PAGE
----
Why not me? Because I deserved to suffer and be in pain. I had run and dodged and slipped my way through every dangerous event and place I had allowed myself to be a part of. Now I had taken a life. I had murdered a young girl with my stupidity and inattention to my surroundings. Only the good died young, as my mother used to say, so I was pretty damn sure I was left here with the purpose to feel this pain for the rest of my days. 

I worked with a psychologist who specialized in PTSD, and slowly started to heal. She utilized EMDR therapy on me, which was exhausting emotionally, but was extremely successful with my psychological trauma. It was the first and only time in my life that I went in search of help of that kind, having been brought up in a home where we kept our private problems in-house, and not to be shared with outsiders. During my time with Robin, other things came out that I had long forgotten, so it turned into much, much more than it had originally been meant to be. I saw her until my extended health benefits dried up. She had provided me with the tools I needed to take my first steps onto the path of actually living again.

Not surviving, not healing, not enduring- actually wanting to move forward and live again, for my sons and even for myself.

I will always hold a special place in my heart for her help in showing me the way through it all to the other side. At the end of our last session, she gave me a big hug and told me I needed to truly forgive myself or I would never recover fully.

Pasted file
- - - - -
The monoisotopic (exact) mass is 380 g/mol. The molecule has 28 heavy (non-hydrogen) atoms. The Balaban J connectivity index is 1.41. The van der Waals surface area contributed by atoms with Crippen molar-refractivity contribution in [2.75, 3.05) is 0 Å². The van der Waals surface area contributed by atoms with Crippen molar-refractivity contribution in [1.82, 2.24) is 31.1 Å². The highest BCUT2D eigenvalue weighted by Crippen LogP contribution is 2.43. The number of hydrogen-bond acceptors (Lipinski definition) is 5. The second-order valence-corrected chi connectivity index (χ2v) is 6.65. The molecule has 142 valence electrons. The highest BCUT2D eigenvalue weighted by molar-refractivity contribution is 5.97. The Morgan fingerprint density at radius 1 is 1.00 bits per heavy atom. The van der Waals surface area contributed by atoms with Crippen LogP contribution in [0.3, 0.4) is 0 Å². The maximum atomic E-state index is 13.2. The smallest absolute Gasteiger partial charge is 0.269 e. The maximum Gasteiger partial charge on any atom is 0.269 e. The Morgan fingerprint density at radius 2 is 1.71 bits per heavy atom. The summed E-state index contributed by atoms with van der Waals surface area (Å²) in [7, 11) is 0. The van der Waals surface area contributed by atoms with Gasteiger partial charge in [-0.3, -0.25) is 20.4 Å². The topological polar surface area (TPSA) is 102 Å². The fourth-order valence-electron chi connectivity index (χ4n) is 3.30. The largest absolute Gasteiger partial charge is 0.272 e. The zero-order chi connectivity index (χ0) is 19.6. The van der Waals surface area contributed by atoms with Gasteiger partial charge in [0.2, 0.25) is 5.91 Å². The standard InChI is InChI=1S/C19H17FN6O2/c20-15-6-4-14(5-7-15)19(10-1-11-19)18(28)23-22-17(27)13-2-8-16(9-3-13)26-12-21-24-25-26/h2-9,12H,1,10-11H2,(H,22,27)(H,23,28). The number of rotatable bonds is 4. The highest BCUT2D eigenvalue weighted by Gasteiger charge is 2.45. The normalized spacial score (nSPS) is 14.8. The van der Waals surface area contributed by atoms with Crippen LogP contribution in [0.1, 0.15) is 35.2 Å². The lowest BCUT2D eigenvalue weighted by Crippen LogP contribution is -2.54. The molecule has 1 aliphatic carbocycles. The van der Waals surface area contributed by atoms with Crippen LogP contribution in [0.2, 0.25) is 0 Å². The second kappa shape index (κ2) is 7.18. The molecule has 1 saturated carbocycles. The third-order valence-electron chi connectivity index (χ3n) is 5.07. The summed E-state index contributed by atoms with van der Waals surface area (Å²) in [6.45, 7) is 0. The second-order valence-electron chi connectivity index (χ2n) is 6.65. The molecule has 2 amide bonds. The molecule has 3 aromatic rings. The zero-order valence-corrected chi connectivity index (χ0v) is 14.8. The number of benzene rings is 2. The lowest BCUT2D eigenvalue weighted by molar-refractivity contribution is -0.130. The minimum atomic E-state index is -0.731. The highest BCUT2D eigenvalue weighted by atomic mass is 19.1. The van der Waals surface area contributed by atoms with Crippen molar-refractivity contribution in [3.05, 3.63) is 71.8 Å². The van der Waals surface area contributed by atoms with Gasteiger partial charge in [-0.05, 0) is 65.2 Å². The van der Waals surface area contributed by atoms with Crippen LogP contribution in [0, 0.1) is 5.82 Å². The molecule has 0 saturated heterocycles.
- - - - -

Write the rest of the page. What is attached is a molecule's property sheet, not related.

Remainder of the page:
5 years after my accident, I received a letter from a psychologist that was treating the mother of my passenger. He asked me if I would allow him to send me numbered questions from his patient, who was struggling to move forward with her own life following the loss of her daughter. He was working with her on forgiveness. On forgiving herself for past events during the time she was raising her daughter, and on forgiving me, in order to let go of the hate she held in her heart.

I sat on a chair in my kitchen for over an hour, holding that letter in my hand.

I traced my fingertip over and over the stamp edging, round and round, while my mind wandered to how I was going to deal with this request. In the days following, I asked my son, and my mother for their advice on what they thought I should do.

They both told me to not respond at all; their concern was for me and the progress I had made, and they worried that I would slide back if I had to relive any of it again.

What neither of them knew, was that I had never stopped living it. Not for one moment of the time since it had occurred. It was so entrenched in every part of me, it was now cellular.

Like the blood flowing through my heart, or the oxygen moving through my lungs.

I wore it like a branding on my soul and always would.

I ended up answering her questions and sent them back to the psychologist. I was more concerned with her healing than I was with my own. Some of them were very difficult to answer.

I lied on the ones that I thought would only hurt her more. Questions about her relationship with her stepfather. Questions about why she left home. Questions about if she had ever shared information with me about her mother’s decision to side with her stepfather, rather than with her. I lied about her forgiving her mother for that. I lied and said she told me only a day earlier that she loved and missed her mother very much.

I answered truthfully on the questions that related to the accident itself.

She was dead instantly- she didn’t linger or suffer- she didn’t cry out in pain.

In the moments leading up to the impact, she was laughing and singing and excited and full of life and love.

I licked the envelope when I was done answering her questions, and walked the letter to the nearest mailbox.